By Maurice Wakeham
On 17/06/2013

My grandparents Joe and Violet Nathan moved to Shotgate about 1929 and lived at First Avenue and also had The Venture Piggeries at Bridge Road. They had three daughters Ruth, Gertrude and Sonia.

By Susan Murton
On 27/09/2013

The Venture Piggeries were sold and the site had the factory of Edward Farr Ltd built on it. Bridge Road was unmade and I often wonder what happened to the families who lived there which were mainly bungalows and a couple of houses.

By Susan Murton
On 01/10/2013

My grandmother Violet was secretary of the OAP club which met at the hall in Bruce Grove on a Wednesday. It was a job she took very seriously and she had a big ledger which she wrote the minutes in after the meeting in beautiful writing. At shows they did she always dressed in a man's suit and top hat and sang 'Burlington Bertie' with Mrs Manderson.

By Susan Murton
On 01/10/2013

I spent two periods of my life in Russell Gardens. The first time was when I was 4 years old in 1958. (I just about remember the floods in the town). My Dad, Arthur Adams (known as "Buck" to everyone), worked as a printer at Keil Kraft. Ron and Eddie Keil often came into our bungalow which was named "Chilton". (I still have pictures. Wish I could post them on here!) I also remember a Mr Hill, an old man who lived in one of the first houses in Russell Gardens. I moved away after 18 months or so, but returned to live with my dad 10 years later in 1969. My first job was at Keymarkets store in Wickford, then I managed to get a job at Poulton, Selfe and Lee in Russell Gardens, which was more or less just across the road from "Chilton". I lasted about 2 weeks there! I was useless at glass-blowing! My final job before leaving Wickford was at Cranfield Kennels in Cranfield Park Road which was a short walk across the level crossing (at the bend by Wick Lane), and across fields, which I believe is now a rather larger housing estate. I returned to the Midlands where I was originally from, but my Dad and sister are both buried in Wickford Cemetery. I've been back a couple of times over the many years since I left in 1970. It has changed so much, I hardly recognised the old place. In fact I ended up getting totally lost. I see that Keil Kraft has long since gone, along with "Chilton", my Dad's cottage/bungalow. I have written my autobiography (as I spent most of my childhood in care), and Wickford in 1959/60 features a lot.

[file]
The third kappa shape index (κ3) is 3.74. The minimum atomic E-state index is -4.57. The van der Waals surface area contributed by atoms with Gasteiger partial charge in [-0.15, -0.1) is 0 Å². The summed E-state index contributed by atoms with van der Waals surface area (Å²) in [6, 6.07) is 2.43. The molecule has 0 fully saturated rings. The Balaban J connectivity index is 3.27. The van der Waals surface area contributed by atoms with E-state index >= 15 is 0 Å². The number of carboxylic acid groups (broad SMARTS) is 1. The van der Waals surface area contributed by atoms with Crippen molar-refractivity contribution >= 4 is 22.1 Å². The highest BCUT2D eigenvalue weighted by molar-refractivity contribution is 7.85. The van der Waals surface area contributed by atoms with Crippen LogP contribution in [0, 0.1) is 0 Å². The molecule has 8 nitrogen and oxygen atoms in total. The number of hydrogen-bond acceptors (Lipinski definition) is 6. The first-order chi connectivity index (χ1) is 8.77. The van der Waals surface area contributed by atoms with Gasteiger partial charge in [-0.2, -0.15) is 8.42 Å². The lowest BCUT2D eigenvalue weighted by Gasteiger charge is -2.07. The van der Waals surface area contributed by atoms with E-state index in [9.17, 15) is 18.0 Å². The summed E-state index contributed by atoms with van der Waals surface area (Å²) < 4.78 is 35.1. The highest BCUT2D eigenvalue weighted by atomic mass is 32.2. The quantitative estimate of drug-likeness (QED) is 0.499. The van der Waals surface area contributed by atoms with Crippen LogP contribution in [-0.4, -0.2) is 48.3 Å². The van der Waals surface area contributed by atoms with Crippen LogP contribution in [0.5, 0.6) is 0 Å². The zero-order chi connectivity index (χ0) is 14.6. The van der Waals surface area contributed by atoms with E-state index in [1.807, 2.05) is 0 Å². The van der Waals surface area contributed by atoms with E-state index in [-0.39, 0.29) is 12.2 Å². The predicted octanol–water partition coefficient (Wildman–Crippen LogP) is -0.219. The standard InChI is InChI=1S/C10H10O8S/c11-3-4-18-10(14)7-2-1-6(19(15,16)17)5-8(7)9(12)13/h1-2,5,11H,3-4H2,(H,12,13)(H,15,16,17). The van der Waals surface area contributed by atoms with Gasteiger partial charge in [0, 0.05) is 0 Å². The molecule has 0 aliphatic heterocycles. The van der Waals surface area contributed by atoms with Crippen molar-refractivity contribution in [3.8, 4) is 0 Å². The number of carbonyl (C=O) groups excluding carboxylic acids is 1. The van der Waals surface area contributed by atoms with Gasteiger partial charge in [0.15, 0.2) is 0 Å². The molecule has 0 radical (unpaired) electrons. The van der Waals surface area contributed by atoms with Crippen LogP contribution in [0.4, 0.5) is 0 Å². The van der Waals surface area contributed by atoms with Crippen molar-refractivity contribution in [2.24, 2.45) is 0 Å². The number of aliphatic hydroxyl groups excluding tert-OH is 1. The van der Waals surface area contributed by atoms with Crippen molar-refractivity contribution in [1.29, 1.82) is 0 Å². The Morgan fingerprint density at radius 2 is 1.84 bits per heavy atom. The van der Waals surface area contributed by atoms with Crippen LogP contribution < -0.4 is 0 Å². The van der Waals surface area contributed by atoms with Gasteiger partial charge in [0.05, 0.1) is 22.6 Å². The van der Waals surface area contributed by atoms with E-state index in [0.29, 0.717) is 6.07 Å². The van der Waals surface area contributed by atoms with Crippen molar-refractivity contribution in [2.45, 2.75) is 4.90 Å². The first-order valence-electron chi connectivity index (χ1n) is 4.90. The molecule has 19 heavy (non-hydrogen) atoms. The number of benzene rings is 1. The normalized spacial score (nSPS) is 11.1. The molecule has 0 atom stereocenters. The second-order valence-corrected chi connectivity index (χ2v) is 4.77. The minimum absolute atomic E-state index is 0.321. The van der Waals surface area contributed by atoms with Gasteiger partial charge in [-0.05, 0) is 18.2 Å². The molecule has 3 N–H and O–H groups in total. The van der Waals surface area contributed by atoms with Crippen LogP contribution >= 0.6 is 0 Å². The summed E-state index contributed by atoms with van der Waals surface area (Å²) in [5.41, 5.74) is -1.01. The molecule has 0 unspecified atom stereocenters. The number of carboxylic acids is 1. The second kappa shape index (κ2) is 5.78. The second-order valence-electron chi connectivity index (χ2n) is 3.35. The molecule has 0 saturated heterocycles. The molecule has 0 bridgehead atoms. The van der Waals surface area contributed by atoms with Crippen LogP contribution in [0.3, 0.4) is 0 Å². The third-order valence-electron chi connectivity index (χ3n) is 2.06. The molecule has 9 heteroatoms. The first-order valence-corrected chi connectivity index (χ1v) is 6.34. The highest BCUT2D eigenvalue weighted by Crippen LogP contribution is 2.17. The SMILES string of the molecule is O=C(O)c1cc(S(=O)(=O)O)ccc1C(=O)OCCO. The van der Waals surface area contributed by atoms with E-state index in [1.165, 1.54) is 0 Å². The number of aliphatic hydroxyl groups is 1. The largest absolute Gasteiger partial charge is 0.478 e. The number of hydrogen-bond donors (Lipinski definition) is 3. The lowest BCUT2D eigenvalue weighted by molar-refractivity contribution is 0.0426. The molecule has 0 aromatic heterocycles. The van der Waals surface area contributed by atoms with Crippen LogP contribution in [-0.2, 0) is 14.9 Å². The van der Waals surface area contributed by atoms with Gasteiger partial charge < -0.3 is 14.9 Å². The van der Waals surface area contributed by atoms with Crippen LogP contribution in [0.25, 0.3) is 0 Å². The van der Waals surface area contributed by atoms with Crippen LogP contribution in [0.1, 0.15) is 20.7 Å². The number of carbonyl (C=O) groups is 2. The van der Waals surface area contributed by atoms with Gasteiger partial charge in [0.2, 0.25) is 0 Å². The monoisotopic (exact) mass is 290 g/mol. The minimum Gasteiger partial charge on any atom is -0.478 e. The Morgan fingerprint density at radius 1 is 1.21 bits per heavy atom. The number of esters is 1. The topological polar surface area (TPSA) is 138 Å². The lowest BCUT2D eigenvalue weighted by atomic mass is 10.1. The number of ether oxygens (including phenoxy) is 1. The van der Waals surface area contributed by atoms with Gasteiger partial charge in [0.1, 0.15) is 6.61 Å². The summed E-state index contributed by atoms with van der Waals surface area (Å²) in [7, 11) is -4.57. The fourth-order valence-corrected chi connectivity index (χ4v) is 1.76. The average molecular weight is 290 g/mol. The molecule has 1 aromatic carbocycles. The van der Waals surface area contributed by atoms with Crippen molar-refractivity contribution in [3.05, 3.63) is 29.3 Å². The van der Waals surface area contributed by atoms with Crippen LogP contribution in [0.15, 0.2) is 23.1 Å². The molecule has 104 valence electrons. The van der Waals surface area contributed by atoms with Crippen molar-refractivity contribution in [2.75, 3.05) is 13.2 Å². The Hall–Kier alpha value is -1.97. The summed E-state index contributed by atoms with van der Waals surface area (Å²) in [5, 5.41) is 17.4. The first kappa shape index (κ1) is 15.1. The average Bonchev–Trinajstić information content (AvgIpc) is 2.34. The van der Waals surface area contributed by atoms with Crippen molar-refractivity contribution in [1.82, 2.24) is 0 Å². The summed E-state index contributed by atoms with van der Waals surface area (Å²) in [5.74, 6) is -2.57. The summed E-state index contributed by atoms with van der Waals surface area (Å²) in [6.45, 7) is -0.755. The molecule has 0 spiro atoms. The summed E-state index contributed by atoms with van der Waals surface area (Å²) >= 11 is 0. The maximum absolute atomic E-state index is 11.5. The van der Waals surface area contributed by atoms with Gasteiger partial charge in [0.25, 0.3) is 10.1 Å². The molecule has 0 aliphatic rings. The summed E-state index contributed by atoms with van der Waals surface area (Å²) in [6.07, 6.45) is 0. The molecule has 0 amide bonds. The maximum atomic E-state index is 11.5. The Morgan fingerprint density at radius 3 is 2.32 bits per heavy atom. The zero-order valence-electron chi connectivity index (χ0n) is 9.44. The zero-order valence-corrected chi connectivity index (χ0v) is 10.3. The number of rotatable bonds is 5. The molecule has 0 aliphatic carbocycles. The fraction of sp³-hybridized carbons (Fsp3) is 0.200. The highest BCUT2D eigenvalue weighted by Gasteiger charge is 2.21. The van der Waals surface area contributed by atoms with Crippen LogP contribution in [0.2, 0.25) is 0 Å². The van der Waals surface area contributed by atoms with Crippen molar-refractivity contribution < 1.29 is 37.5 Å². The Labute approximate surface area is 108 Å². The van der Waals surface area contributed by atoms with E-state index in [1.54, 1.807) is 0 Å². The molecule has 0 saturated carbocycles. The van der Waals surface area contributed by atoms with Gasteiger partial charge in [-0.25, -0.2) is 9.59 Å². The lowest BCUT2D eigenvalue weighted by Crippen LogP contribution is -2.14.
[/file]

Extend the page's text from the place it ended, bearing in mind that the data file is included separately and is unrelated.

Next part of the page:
By Baz Adams
On 22/11/2013

I have recently purchased a postcard to Mrs E Archer from her daughter Mary to SHOT FARM COTTAGE  approx  1915 -1920 .Was this before they bought SHOT FARM?

By Jim Hurse
On 16/12/2013

This message is for Jim Hurse above, I do hope he sees this!  My great grandmother was Esther Archer and my grandmother was Mary, who went on to marry Arthur Carter and they lived at Lendor for many, many years.

I would love to see the postcard you have from my nan to my little Nan so if you see this message please could you get in touch with me at sam.claussen@yahoo.com

 Indeed if anyone has any history involving my family they could share, I would love to hear from you.

By Samantha Claussen
On 04/05/2015

Please can you give me some more information on this postcard as Mary was my husband's mother. His name is Michael Carter.

By Barbara Carter
On 04/05/2015

Mrs Barbara Carter wrote to us:

I knew Mr and Mrs Nathan and their daughters very well. My aunt and uncle, Betty and Arthur Dunning, lived in the bungalow joined to Mr and Mrs Nathan.

By Bob Plimmer
On 10/12/2015

Hi I am a new member and have lived in Wickford since 1979 and in Shotgate since 2001. I believe the semi detached bungalow I now live in is possibly one of the first two buildings on the Shotgate estate mentioned in the first response by Maurice Wakeham to the above original article that belonged to Mr & Mrs Wade with her parents Mr & Mrs Wheller living next door, the homes being known as The Nest and Holmleigh. Does anyone have any further details of where these two buildings were in Fifth Avenue.

I have heard a story from an old neighbour that the old lady who lived in my bungalow until around the early/mid 1990's (?) had lived there since she was a child of around 8 and can remember the building materials being brought up from the Southend Road by horse and cart over the fields.

My bungalow and the one attached have been heavily altered since first built and there is very little visible evidence externally of their age which I believe from the deeds is somewhere between 1927 and 1930, both buildings are due to have further alteration very shortly.

Of interest is that me and my wife live in the left hand bungalow and the attached property is occupied by our daughter and husband and our grandchildren, something of a repeat of history.

By David Underwood
On 16/05/2017

I was actually born in Shot Farm Cottage in 1936. Lived there until  it was almost demolished by a rocket which landed the other side of Archers Farm during the war 194?

After a few years on Isle of Wight, we moved to Shotgate. I believe 1946

By Peter Houghton
On 22/10/2017